The 2021 Ford F-150 stands as Exhibit A in the case explaining why pickup truck prices are climbing faster than kudzu, using evidence provided by early dealer order guides seen by CarsDirect (here is an order guide without prices). When the automaker launched the top Limited trim in 2016, an F-150 Limited SuperCrew 4×2 started at $60,080 after a $1,195 destination charge. In 2021, the same truck in the same trim starts at $72,520 after paying $1,695 for destination. Minus the shipping fee, that’s a difference of $11,940 in five years, as well as being at least $12,000 more than the base MSRPs of the top-trim 1500-series pickups sold by Chevrolet, GMC, and Ram. Compared to the 2020 model, next year’s F-150 Limited is $3,090 more expensive. Sending power to the front axle adds $3,425, taking the price up to $75,945. The $2,500 upcharge for the optional PowerBoost Hybrid 3.5-liter V6 and its included onboard generator gets the bottom line to $78,445.
The new version of America’s favorite pickup can be had for $30,635, but the kingpin class will have no problem pushing their trucks well into five-figure numbers that start with an 8. As hinted at when CarsDirect came across entry-level pricing, gaps elsewhere at the upper end of the range are similarly high. Starting price for the 2021 F-150 Lariat SuperCab increases $1,945 to $46,890, the King Ranch SuperCrew goes up $3,340 to $58,025, and the Platinum trim makes the biggest jump, rising $3,590 to $60,805.
You won’t need to spend that much to get access to marquee new features like the 2-kW Pro Power Onboard generator, a $995 option on any non-hybrid trim with a gas engine. Paying extra for the PowerBoost Hybrid drivetrain gets a 2.4-kW onboard generator said to be good for 85 hours of run-time on a full tank of gas. The electrified drivetrain opens the door to the 7.2-kW generator that can run tools plugged into four 120-volt outlets and one 240-volt outlet in the bed, and can go for 32 hours on a full tank.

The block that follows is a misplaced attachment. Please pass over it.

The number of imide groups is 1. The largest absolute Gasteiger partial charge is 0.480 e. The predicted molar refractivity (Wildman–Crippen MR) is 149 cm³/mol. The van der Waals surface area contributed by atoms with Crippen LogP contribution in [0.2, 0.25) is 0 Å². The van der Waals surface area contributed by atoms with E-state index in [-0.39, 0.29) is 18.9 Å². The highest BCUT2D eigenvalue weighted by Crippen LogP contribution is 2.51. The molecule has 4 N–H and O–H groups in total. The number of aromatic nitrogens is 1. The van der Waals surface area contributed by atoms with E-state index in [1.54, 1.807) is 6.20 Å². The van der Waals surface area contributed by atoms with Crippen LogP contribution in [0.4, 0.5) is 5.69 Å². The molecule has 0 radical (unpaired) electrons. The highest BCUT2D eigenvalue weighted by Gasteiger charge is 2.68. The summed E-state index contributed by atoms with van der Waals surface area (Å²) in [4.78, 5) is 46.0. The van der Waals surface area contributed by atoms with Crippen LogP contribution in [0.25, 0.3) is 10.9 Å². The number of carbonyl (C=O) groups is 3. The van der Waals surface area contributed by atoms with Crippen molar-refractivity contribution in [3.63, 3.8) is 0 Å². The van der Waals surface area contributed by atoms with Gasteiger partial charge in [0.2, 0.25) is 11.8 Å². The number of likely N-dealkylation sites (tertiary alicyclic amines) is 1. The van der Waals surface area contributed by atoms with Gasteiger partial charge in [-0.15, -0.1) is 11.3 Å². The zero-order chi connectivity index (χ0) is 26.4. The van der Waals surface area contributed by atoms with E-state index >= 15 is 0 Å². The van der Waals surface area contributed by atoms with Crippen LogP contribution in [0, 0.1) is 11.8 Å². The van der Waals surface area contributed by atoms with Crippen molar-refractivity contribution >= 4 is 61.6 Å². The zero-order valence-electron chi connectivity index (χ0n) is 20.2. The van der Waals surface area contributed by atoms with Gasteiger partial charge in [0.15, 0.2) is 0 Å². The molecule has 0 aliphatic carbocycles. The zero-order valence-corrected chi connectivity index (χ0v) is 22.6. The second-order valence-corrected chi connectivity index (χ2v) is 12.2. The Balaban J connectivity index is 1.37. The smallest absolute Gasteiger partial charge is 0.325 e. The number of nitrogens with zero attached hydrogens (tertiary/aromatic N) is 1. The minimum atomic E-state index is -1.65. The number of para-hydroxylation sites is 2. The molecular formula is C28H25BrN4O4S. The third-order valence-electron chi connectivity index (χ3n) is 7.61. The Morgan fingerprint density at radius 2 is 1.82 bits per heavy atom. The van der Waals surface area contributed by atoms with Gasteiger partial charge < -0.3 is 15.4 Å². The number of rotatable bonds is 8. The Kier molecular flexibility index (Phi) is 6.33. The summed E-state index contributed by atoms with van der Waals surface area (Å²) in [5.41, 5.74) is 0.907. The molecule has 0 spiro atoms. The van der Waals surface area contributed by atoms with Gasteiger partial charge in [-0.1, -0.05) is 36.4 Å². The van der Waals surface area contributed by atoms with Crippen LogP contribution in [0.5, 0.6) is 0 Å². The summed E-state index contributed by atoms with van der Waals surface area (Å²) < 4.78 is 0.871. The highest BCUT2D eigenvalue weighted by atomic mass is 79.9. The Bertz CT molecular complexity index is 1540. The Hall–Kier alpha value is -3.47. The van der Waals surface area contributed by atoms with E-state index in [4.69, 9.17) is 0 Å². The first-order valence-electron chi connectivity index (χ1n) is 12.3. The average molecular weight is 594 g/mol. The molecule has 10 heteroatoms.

However, you will need to spend luxury money to get the Active Drive Assist technology that rolls out as part of an over-the-air update late next year. Active Drive Assist is promised to deliver hands-free driving “on more than 100,000 miles of divided highways in all 50 states and Canada.” The standalone option costs $995; however, Active Drive Assist takes a page out of the Cadillac book, in that it can’t be had before spending thousands on bundled packages. Ford starts offering the option on the Lariat trim, that Lariat buyer needing a separate package costing $6,920 to acquire the Co-Pilot360 Active 2.0 Prep Package, then needing to buy either the 360-degree camera for $765 or the Tow Technology Package for $880. At minimum, then, it costs $55,570 to get the chance to buy Active Drive Assist. We write “get the chance to buy” because actually downloading Active Drive Assist in the third quarter of 2021 will incur another cost, though Ford hasn’t revealed how much. For a $17,000 premium over the aforementioned Lariat, the 2021 F-150 Limited comes with all the features necessary to activate Active Drive Assist.
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